[Nicole Allen, SPARC, Link, (CC-BY)] A new briefing paper on state-level open educational resources policy was released yesterday by the Education Commission of the States (ECS), a non-partisan think tank that provides education policy advice to U.S. states. Entitled “Open source textbooks can help drive down the overall cost of college,” the brief provides an overview of trends in OER policy to address the rising cost of college textbooks.
The brief states, “There is growing national and international interest in OER as a way to help financially distressed states reduce costs and save students millions of dollars….While several states have used legislation to encourage the use of electronic and digital learning resources, such resources are not necessarily freely usable as OERs — and therefore can still be expensive for students.” It concludes that, “Open Educational Resources are an emerging policy option as states, postsecondary systems and institutions consider how to best develop libraries and collections of OERs.”
There are several key takeaways from the brief:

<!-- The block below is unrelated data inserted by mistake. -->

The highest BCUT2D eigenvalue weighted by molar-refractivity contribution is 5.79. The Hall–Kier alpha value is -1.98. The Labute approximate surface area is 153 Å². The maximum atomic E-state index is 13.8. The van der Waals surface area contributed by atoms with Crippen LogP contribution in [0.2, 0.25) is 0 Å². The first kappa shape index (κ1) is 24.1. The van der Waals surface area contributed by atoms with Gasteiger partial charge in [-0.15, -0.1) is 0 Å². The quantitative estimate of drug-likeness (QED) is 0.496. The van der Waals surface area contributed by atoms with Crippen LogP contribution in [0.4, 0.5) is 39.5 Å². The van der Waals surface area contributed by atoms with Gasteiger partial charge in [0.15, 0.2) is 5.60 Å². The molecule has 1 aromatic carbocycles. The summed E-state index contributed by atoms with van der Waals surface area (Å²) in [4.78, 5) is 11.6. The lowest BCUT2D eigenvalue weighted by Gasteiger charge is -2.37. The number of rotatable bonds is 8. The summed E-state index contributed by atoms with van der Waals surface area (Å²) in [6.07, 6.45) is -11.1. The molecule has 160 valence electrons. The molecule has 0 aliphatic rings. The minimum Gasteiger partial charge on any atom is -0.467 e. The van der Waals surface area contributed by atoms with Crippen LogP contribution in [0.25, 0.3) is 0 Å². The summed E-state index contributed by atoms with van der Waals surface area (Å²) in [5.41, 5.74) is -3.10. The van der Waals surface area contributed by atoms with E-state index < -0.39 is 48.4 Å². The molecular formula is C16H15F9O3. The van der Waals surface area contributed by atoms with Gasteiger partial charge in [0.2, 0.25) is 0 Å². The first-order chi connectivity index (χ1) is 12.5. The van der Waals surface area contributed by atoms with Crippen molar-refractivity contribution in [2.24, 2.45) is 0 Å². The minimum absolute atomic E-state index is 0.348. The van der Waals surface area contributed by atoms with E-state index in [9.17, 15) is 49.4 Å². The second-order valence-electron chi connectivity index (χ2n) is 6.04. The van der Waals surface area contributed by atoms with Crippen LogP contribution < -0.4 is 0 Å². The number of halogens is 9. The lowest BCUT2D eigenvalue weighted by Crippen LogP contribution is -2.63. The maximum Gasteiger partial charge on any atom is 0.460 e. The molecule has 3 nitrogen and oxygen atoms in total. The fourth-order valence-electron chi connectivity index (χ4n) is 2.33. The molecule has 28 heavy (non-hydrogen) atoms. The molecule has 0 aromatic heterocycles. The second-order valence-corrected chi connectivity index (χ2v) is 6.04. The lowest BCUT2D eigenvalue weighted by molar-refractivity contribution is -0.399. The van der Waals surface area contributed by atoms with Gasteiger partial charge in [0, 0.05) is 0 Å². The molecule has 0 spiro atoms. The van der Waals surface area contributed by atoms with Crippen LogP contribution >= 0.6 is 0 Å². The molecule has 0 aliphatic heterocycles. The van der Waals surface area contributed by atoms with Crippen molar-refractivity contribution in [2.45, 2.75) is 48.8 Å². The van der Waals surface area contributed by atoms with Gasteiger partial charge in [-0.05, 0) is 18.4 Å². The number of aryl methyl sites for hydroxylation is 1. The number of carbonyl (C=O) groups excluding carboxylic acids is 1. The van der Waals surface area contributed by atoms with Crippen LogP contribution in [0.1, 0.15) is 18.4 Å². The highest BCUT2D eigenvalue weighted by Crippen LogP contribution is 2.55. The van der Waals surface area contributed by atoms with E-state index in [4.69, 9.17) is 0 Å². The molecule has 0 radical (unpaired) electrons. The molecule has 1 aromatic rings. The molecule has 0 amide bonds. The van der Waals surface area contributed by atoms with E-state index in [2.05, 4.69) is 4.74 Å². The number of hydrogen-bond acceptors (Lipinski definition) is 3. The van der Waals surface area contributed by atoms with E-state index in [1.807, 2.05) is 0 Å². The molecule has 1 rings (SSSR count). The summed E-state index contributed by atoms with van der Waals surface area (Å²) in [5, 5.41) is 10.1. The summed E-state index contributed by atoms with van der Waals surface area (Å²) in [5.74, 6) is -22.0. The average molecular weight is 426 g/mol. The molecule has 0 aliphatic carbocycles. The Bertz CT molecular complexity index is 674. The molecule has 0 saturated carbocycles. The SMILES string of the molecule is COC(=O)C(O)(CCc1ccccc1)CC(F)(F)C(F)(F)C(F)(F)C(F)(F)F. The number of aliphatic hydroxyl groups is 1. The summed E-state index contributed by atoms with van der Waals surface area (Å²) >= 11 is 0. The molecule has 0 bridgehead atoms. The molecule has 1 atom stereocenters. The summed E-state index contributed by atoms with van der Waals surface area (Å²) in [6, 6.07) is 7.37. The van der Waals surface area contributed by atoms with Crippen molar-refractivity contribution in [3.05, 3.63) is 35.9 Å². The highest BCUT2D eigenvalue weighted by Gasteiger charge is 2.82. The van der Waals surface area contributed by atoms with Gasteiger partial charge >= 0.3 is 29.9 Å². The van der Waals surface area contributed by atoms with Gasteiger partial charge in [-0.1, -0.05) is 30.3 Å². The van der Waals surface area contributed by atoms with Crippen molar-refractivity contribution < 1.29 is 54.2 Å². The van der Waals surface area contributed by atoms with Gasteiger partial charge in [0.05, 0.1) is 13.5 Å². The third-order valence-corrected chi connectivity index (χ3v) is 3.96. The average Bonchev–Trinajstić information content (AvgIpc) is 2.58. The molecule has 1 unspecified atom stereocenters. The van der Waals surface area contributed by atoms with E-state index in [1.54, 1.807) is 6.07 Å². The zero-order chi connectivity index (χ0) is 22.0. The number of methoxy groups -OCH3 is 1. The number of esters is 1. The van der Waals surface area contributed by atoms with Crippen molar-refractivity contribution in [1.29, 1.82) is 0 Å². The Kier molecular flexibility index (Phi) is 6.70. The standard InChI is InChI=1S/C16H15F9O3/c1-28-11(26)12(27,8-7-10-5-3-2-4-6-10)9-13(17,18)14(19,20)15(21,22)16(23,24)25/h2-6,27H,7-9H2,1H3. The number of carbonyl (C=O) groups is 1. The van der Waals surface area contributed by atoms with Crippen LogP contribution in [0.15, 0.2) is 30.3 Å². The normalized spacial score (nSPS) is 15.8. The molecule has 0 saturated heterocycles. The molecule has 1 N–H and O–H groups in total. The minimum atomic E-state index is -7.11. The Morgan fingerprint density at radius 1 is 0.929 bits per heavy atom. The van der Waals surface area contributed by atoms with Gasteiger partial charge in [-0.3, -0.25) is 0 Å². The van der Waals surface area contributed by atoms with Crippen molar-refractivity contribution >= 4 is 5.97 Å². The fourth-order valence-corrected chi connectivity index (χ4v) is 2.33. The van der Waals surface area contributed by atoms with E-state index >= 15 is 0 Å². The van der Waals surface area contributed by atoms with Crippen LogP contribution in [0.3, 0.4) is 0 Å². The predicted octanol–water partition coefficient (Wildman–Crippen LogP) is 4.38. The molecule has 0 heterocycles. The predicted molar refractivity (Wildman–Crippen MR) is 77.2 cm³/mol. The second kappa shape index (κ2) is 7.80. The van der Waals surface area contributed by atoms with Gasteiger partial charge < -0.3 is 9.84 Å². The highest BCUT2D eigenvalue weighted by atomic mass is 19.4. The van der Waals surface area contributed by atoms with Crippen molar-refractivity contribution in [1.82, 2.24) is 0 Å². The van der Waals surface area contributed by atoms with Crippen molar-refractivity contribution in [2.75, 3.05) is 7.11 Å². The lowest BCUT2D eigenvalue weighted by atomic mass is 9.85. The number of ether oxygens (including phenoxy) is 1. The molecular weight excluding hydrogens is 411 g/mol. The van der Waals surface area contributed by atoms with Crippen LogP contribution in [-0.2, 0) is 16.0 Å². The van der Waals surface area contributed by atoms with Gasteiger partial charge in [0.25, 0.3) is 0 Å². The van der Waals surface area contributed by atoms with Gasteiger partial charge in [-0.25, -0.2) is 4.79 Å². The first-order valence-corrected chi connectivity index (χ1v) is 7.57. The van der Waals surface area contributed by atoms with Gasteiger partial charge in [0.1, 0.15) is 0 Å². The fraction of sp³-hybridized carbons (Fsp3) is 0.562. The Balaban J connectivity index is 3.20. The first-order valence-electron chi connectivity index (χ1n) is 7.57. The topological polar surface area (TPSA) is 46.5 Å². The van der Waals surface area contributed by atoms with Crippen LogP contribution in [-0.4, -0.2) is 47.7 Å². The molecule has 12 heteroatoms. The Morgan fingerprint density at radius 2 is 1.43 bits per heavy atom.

- State leaders are increasingly interested in OER as a solution to the high cost of college textbooks, which has become an important part of the postsecondary affordability debate.
- States including California, Florida, Minnesota, North Dakota and Washington have passed legislation to support the creation and use of OER through legislation.
- Non-legislative initiatives are gaining traction in states including Arizona, Minnesota, New York, Texas and Virginia.
- Important considerations for OER policy include funding, meeting faculty needs for quality and support, and offering students print options and a positive digital experience.
- Future trends include working with K-12 schools to incorporate open textbooks into P-20 curriculum and dual enrollment programs.
SPARC is actively engaged in state-level advocacy on Open Access, most recently through AB 609 in California, which currently awaits the Governor’s signature. We are eager to explore opportunities to advance OER on the state front as well. As the ECS brief rightly points out, states are hungry for solutions to the rising cost of college textbooks, and in our view, supporting the creation, use, and improvement of OER is the most direct pathway to textbook affordability – and toward innovation in teaching and learning practices too. Read more about OER on SPARC’s page here.
Download a PDF of the briefing paper here.
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